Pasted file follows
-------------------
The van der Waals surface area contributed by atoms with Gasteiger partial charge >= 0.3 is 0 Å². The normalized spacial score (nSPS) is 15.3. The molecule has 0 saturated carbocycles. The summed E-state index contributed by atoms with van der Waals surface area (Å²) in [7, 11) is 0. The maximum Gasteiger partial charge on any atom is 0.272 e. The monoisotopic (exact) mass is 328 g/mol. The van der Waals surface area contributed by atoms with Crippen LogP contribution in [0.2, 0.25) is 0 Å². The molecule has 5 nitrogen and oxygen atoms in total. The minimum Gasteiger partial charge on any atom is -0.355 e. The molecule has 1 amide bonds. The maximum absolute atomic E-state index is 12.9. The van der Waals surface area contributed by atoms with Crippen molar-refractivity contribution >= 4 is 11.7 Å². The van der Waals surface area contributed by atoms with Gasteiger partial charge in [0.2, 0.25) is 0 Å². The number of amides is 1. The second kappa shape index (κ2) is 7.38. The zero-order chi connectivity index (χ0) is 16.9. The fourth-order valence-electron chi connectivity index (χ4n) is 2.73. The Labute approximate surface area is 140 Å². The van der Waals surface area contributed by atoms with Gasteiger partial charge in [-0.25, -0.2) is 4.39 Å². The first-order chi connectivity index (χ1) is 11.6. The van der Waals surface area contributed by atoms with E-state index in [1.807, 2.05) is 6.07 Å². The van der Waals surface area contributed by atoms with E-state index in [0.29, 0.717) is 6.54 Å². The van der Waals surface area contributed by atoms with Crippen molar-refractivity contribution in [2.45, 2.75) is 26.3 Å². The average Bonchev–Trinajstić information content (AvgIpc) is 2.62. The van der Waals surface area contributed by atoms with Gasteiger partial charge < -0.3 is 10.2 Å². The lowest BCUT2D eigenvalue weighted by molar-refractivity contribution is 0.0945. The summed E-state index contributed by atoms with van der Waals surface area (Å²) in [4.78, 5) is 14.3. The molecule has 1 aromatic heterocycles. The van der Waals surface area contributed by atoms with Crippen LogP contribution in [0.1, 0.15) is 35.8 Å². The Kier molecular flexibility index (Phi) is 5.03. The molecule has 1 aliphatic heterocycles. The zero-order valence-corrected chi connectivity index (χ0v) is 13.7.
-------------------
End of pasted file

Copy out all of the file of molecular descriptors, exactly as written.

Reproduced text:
The van der Waals surface area contributed by atoms with Gasteiger partial charge >= 0.3 is 0 Å². The normalized spacial score (nSPS) is 15.3. The molecule has 0 saturated carbocycles. The summed E-state index contributed by atoms with van der Waals surface area (Å²) in [7, 11) is 0. The maximum Gasteiger partial charge on any atom is 0.272 e. The monoisotopic (exact) mass is 328 g/mol. The van der Waals surface area contributed by atoms with Crippen LogP contribution in [0.2, 0.25) is 0 Å². The molecule has 5 nitrogen and oxygen atoms in total. The minimum Gasteiger partial charge on any atom is -0.355 e. The molecule has 1 amide bonds. The maximum absolute atomic E-state index is 12.9. The van der Waals surface area contributed by atoms with Crippen molar-refractivity contribution >= 4 is 11.7 Å². The van der Waals surface area contributed by atoms with Gasteiger partial charge in [0.2, 0.25) is 0 Å². The number of amides is 1. The second kappa shape index (κ2) is 7.38. The zero-order chi connectivity index (χ0) is 16.9. The fourth-order valence-electron chi connectivity index (χ4n) is 2.73. The Labute approximate surface area is 140 Å². The van der Waals surface area contributed by atoms with Gasteiger partial charge in [-0.25, -0.2) is 4.39 Å². The first-order chi connectivity index (χ1) is 11.6. The van der Waals surface area contributed by atoms with E-state index in [1.807, 2.05) is 6.07 Å². The van der Waals surface area contributed by atoms with E-state index in [0.29, 0.717) is 6.54 Å². The van der Waals surface area contributed by atoms with Crippen molar-refractivity contribution in [2.45, 2.75) is 26.3 Å². The average Bonchev–Trinajstić information content (AvgIpc) is 2.62. The van der Waals surface area contributed by atoms with Gasteiger partial charge < -0.3 is 10.2 Å². The lowest BCUT2D eigenvalue weighted by molar-refractivity contribution is 0.0945. The summed E-state index contributed by atoms with van der Waals surface area (Å²) in [4.78, 5) is 14.3. The molecule has 1 aromatic heterocycles. The van der Waals surface area contributed by atoms with Crippen LogP contribution in [0.1, 0.15) is 35.8 Å². The Kier molecular flexibility index (Phi) is 5.03. The molecule has 1 aliphatic heterocycles. The zero-order valence-corrected chi connectivity index (χ0v) is 13.7.